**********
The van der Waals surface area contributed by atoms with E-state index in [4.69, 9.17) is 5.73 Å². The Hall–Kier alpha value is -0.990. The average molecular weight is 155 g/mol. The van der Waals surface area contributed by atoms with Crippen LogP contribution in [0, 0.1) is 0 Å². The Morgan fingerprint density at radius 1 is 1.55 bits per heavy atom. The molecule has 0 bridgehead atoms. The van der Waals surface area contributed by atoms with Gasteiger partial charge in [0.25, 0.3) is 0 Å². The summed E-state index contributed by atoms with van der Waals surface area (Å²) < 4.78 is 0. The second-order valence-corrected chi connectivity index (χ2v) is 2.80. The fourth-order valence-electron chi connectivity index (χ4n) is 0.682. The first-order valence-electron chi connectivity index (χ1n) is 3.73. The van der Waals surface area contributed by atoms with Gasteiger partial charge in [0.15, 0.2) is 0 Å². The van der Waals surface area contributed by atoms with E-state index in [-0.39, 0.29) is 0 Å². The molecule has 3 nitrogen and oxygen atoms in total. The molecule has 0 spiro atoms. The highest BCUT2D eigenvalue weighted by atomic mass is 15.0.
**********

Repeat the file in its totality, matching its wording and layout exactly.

The van der Waals surface area contributed by atoms with E-state index in [4.69, 9.17) is 5.73 Å². The Hall–Kier alpha value is -0.990. The average molecular weight is 155 g/mol. The van der Waals surface area contributed by atoms with Crippen LogP contribution in [0, 0.1) is 0 Å². The Morgan fingerprint density at radius 1 is 1.55 bits per heavy atom. The molecule has 0 bridgehead atoms. The van der Waals surface area contributed by atoms with Gasteiger partial charge in [0.25, 0.3) is 0 Å². The summed E-state index contributed by atoms with van der Waals surface area (Å²) < 4.78 is 0. The second-order valence-corrected chi connectivity index (χ2v) is 2.80. The fourth-order valence-electron chi connectivity index (χ4n) is 0.682. The first-order valence-electron chi connectivity index (χ1n) is 3.73. The van der Waals surface area contributed by atoms with Gasteiger partial charge in [0.15, 0.2) is 0 Å². The van der Waals surface area contributed by atoms with E-state index in [-0.39, 0.29) is 0 Å². The molecule has 3 nitrogen and oxygen atoms in total. The molecule has 0 spiro atoms. The highest BCUT2D eigenvalue weighted by atomic mass is 15.0.